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English Church Architecture -

Berkshire West (U. A.).

 

EASTBURY, St. James the Greater (SU 345 772)     (March 2013)

(Bedrock:  Upper Cretaceous, Upper Chalk)

 

This is a small, plain church (shown above from the north) from the early career of George Edmund Street (it was erected in 1851-3), formed of only a chancel, nave and N. aisle under a red-tiled catslide roof. Its significance lies in its vernacular design, based - as Geoffrey Tyak and Simon Bradley have pointed out in The Buildings of England - on the mediaeval barns of north and west Berkshire, and appropriately faced in knapped flint, off-set with stone dressings (as illustrated below right).  The only concession to the building’s ecclesiastical character is the double bell-cote marking the junction between the nave and chancel, with two arches for bells positioned side by side (i.e. north to south).  However, one awkward feature that has arisen as a result is that the N. aisle windows have had to be kept very small to maintain the allusion (there are no N. windows at all in the chancel), and although the east  and south windows are more generous - the chancel E. window being formed of five-lights with three sexfoils in circles in the head and the S. windows, of a cusped Y-traceried window with subsidiary tracery in the chancel and one four-light and one three-light untraceried window in the nave - the interior is still very dark.  The aisle has a small but attractive W. window formed of three rounded windows in a circle and there is an extremely tall lancet in the W. wall of the nave.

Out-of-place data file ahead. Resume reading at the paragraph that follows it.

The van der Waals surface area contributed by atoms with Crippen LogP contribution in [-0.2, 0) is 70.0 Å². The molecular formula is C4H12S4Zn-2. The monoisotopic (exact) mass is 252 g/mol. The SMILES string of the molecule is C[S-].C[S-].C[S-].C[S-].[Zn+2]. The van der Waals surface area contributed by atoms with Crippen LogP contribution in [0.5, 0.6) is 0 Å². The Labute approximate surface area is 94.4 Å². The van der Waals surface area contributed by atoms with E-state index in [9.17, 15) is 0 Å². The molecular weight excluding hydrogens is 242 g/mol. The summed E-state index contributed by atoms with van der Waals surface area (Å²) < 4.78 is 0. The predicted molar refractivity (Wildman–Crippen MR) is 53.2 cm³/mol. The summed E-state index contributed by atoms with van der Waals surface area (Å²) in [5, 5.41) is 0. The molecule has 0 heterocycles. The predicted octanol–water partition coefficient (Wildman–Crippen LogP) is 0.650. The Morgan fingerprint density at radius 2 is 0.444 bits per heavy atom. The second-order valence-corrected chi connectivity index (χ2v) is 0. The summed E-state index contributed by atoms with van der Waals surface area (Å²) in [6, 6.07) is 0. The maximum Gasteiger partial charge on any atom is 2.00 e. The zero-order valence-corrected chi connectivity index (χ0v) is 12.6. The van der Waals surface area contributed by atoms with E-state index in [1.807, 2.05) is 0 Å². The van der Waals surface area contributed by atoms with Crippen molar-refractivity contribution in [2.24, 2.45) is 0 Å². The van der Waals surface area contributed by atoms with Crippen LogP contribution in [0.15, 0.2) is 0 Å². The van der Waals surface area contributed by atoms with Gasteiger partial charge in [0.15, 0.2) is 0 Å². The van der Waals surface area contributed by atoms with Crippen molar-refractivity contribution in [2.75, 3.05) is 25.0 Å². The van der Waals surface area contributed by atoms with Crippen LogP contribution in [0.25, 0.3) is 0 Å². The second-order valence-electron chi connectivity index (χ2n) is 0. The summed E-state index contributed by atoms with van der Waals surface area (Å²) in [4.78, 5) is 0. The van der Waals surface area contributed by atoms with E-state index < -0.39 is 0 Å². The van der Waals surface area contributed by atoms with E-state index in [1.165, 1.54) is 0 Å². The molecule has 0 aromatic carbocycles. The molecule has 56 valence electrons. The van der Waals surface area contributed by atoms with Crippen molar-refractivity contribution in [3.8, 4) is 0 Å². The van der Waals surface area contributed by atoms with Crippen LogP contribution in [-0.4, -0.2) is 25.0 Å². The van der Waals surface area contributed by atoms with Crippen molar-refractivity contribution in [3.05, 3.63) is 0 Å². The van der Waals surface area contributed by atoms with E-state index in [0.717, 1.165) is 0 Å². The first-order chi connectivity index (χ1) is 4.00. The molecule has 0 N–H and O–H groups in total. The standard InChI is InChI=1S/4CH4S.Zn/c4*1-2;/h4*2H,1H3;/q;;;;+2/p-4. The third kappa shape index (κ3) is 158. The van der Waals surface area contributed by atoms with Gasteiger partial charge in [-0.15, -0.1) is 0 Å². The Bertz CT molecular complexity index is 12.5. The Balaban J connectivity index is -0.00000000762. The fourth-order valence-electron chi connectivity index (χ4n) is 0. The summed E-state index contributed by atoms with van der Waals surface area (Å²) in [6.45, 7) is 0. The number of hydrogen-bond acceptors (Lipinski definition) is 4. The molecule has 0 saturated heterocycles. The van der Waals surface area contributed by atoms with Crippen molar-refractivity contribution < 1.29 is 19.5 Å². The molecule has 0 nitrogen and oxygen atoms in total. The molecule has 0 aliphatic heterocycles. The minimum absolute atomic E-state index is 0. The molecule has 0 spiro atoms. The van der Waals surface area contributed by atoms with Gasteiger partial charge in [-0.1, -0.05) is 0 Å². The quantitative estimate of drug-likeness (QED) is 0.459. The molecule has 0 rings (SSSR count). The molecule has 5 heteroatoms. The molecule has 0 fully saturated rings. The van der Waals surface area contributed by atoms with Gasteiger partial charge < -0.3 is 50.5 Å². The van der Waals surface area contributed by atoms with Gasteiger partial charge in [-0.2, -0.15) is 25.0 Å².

Inside the church, once the visitor's eyes have become accustomed to the gloom, the three-bay aisle arcade (seen above right, from the southwest) is seen to be composed of arches bearing a single flat chamfer springing from piers that are little more than chamfered wall pieces.  The chancel arch carries a sunk quadrant moulding on either side (i.e. east and west) which dies into the jambs, and almost the only feature in the chancel itself is the sedilia recessed in the sanctuary S. wall, formed of two cinquefoil-cusped arches separated by a tall round shaft.  It is all very simple and straightforward but the building is an excellent demonstration of how effective a building design Street could produce when he only had money for the bare essentials.  Nothing is wasted on fripperies here and Street’s achievement has been to make a virtue of economy.